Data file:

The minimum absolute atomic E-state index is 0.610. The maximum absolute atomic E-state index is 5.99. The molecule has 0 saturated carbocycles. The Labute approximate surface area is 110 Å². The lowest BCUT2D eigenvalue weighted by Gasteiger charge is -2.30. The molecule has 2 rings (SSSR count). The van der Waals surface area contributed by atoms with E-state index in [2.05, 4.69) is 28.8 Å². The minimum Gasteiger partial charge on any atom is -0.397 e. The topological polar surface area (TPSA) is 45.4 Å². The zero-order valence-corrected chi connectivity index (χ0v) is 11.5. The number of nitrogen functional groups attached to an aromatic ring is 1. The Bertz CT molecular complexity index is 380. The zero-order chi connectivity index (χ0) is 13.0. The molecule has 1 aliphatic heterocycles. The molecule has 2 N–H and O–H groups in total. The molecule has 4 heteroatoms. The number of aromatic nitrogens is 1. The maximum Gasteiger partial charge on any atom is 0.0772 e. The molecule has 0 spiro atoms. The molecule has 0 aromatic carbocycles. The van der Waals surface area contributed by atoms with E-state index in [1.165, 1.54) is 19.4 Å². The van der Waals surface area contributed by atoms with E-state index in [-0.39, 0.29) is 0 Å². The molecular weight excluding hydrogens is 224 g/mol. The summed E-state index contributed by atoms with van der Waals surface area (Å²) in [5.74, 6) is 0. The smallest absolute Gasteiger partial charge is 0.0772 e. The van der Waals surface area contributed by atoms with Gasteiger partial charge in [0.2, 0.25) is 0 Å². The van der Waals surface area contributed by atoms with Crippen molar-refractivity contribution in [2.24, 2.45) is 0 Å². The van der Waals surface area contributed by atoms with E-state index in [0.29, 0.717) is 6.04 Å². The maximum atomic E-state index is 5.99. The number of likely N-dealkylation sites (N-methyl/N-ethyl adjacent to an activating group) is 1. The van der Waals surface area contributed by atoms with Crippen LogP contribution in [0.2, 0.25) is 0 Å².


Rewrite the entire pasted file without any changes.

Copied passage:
The minimum absolute atomic E-state index is 0.610. The maximum absolute atomic E-state index is 5.99. The molecule has 0 saturated carbocycles. The Labute approximate surface area is 110 Å². The lowest BCUT2D eigenvalue weighted by Gasteiger charge is -2.30. The molecule has 2 rings (SSSR count). The van der Waals surface area contributed by atoms with E-state index in [2.05, 4.69) is 28.8 Å². The minimum Gasteiger partial charge on any atom is -0.397 e. The topological polar surface area (TPSA) is 45.4 Å². The zero-order valence-corrected chi connectivity index (χ0v) is 11.5. The number of nitrogen functional groups attached to an aromatic ring is 1. The Bertz CT molecular complexity index is 380. The zero-order chi connectivity index (χ0) is 13.0. The molecule has 1 aliphatic heterocycles. The molecule has 2 N–H and O–H groups in total. The molecule has 4 heteroatoms. The number of aromatic nitrogens is 1. The maximum Gasteiger partial charge on any atom is 0.0772 e. The molecule has 0 spiro atoms. The molecule has 0 aromatic carbocycles. The van der Waals surface area contributed by atoms with E-state index in [1.165, 1.54) is 19.4 Å². The van der Waals surface area contributed by atoms with E-state index in [-0.39, 0.29) is 0 Å². The molecular weight excluding hydrogens is 224 g/mol. The summed E-state index contributed by atoms with van der Waals surface area (Å²) in [5.74, 6) is 0. The smallest absolute Gasteiger partial charge is 0.0772 e. The van der Waals surface area contributed by atoms with Gasteiger partial charge in [0.2, 0.25) is 0 Å². The van der Waals surface area contributed by atoms with Crippen molar-refractivity contribution in [2.24, 2.45) is 0 Å². The van der Waals surface area contributed by atoms with E-state index in [0.29, 0.717) is 6.04 Å². The maximum atomic E-state index is 5.99. The number of likely N-dealkylation sites (N-methyl/N-ethyl adjacent to an activating group) is 1. The van der Waals surface area contributed by atoms with Crippen LogP contribution in [0.2, 0.25) is 0 Å².